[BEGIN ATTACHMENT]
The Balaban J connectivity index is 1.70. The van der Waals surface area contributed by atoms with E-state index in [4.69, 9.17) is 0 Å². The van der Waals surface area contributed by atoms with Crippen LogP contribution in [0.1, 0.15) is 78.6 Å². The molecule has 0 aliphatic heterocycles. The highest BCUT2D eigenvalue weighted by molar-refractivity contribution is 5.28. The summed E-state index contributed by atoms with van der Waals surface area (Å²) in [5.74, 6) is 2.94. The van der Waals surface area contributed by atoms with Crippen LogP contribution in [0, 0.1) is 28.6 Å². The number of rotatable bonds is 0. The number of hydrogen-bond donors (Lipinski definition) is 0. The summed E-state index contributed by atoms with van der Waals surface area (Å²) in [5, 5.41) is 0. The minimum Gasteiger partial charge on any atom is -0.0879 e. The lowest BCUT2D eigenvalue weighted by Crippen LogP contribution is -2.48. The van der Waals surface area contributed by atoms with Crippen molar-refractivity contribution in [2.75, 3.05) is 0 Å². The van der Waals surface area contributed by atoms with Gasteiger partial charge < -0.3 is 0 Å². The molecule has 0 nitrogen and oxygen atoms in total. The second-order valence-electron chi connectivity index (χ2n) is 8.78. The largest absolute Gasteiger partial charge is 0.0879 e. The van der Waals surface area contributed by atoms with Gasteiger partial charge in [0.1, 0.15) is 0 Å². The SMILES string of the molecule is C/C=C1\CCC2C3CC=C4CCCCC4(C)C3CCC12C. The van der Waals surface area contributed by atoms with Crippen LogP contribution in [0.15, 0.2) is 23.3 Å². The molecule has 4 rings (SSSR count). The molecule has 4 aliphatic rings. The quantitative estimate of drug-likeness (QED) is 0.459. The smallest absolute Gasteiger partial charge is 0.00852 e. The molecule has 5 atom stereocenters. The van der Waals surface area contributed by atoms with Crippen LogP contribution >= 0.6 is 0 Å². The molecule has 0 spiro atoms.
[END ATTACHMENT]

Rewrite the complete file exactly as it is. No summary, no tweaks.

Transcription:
The Balaban J connectivity index is 1.70. The van der Waals surface area contributed by atoms with E-state index in [4.69, 9.17) is 0 Å². The van der Waals surface area contributed by atoms with Crippen LogP contribution in [0.1, 0.15) is 78.6 Å². The molecule has 0 aliphatic heterocycles. The highest BCUT2D eigenvalue weighted by molar-refractivity contribution is 5.28. The summed E-state index contributed by atoms with van der Waals surface area (Å²) in [5.74, 6) is 2.94. The van der Waals surface area contributed by atoms with Crippen LogP contribution in [0, 0.1) is 28.6 Å². The number of rotatable bonds is 0. The number of hydrogen-bond donors (Lipinski definition) is 0. The summed E-state index contributed by atoms with van der Waals surface area (Å²) in [5, 5.41) is 0. The minimum Gasteiger partial charge on any atom is -0.0879 e. The lowest BCUT2D eigenvalue weighted by Crippen LogP contribution is -2.48. The van der Waals surface area contributed by atoms with Crippen molar-refractivity contribution in [2.75, 3.05) is 0 Å². The van der Waals surface area contributed by atoms with Gasteiger partial charge < -0.3 is 0 Å². The molecule has 0 nitrogen and oxygen atoms in total. The second-order valence-electron chi connectivity index (χ2n) is 8.78. The largest absolute Gasteiger partial charge is 0.0879 e. The van der Waals surface area contributed by atoms with Gasteiger partial charge in [0.1, 0.15) is 0 Å². The SMILES string of the molecule is C/C=C1\CCC2C3CC=C4CCCCC4(C)C3CCC12C. The van der Waals surface area contributed by atoms with Crippen LogP contribution in [0.15, 0.2) is 23.3 Å². The molecule has 4 rings (SSSR count). The molecule has 4 aliphatic rings. The quantitative estimate of drug-likeness (QED) is 0.459. The smallest absolute Gasteiger partial charge is 0.00852 e. The molecule has 5 atom stereocenters. The van der Waals surface area contributed by atoms with Crippen LogP contribution >= 0.6 is 0 Å². The molecule has 0 spiro atoms.